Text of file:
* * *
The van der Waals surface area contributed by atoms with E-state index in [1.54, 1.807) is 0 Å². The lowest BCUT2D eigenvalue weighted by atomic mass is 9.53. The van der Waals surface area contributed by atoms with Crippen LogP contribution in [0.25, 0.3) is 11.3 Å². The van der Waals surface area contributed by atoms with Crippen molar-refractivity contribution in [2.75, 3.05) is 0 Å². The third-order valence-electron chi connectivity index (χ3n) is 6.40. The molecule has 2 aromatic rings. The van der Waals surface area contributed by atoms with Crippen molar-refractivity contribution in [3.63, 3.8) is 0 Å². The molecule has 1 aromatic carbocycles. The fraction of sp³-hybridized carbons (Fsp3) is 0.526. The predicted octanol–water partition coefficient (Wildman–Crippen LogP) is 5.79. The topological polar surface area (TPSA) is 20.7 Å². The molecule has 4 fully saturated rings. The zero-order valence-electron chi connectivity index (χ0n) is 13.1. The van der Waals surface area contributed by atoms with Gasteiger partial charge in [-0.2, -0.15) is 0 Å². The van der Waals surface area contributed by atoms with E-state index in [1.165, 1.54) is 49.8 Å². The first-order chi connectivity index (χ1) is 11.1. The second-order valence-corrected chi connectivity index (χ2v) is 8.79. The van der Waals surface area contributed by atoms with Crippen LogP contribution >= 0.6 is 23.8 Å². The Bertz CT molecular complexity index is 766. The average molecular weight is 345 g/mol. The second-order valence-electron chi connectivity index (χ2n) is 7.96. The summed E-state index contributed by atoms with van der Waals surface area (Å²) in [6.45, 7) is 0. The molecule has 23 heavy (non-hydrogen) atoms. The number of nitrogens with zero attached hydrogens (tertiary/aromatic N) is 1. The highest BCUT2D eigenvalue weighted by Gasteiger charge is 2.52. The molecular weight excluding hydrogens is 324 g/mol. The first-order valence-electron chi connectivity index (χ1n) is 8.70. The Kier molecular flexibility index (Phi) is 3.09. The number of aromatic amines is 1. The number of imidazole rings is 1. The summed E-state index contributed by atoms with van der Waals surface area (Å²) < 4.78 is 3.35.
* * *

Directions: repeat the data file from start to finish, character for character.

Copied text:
The van der Waals surface area contributed by atoms with E-state index in [1.54, 1.807) is 0 Å². The lowest BCUT2D eigenvalue weighted by atomic mass is 9.53. The van der Waals surface area contributed by atoms with Crippen LogP contribution in [0.25, 0.3) is 11.3 Å². The van der Waals surface area contributed by atoms with Crippen molar-refractivity contribution in [2.75, 3.05) is 0 Å². The third-order valence-electron chi connectivity index (χ3n) is 6.40. The molecule has 2 aromatic rings. The van der Waals surface area contributed by atoms with Crippen molar-refractivity contribution in [3.63, 3.8) is 0 Å². The molecule has 1 aromatic carbocycles. The fraction of sp³-hybridized carbons (Fsp3) is 0.526. The predicted octanol–water partition coefficient (Wildman–Crippen LogP) is 5.79. The topological polar surface area (TPSA) is 20.7 Å². The molecule has 4 fully saturated rings. The zero-order valence-electron chi connectivity index (χ0n) is 13.1. The van der Waals surface area contributed by atoms with Gasteiger partial charge in [-0.2, -0.15) is 0 Å². The van der Waals surface area contributed by atoms with E-state index in [1.165, 1.54) is 49.8 Å². The first-order chi connectivity index (χ1) is 11.1. The second-order valence-corrected chi connectivity index (χ2v) is 8.79. The van der Waals surface area contributed by atoms with Crippen LogP contribution >= 0.6 is 23.8 Å². The Bertz CT molecular complexity index is 766. The average molecular weight is 345 g/mol. The second-order valence-electron chi connectivity index (χ2n) is 7.96. The summed E-state index contributed by atoms with van der Waals surface area (Å²) in [6.45, 7) is 0. The molecule has 23 heavy (non-hydrogen) atoms. The number of nitrogens with zero attached hydrogens (tertiary/aromatic N) is 1. The highest BCUT2D eigenvalue weighted by Gasteiger charge is 2.52. The molecular weight excluding hydrogens is 324 g/mol. The first-order valence-electron chi connectivity index (χ1n) is 8.70. The Kier molecular flexibility index (Phi) is 3.09. The number of aromatic amines is 1. The number of imidazole rings is 1. The summed E-state index contributed by atoms with van der Waals surface area (Å²) < 4.78 is 3.35.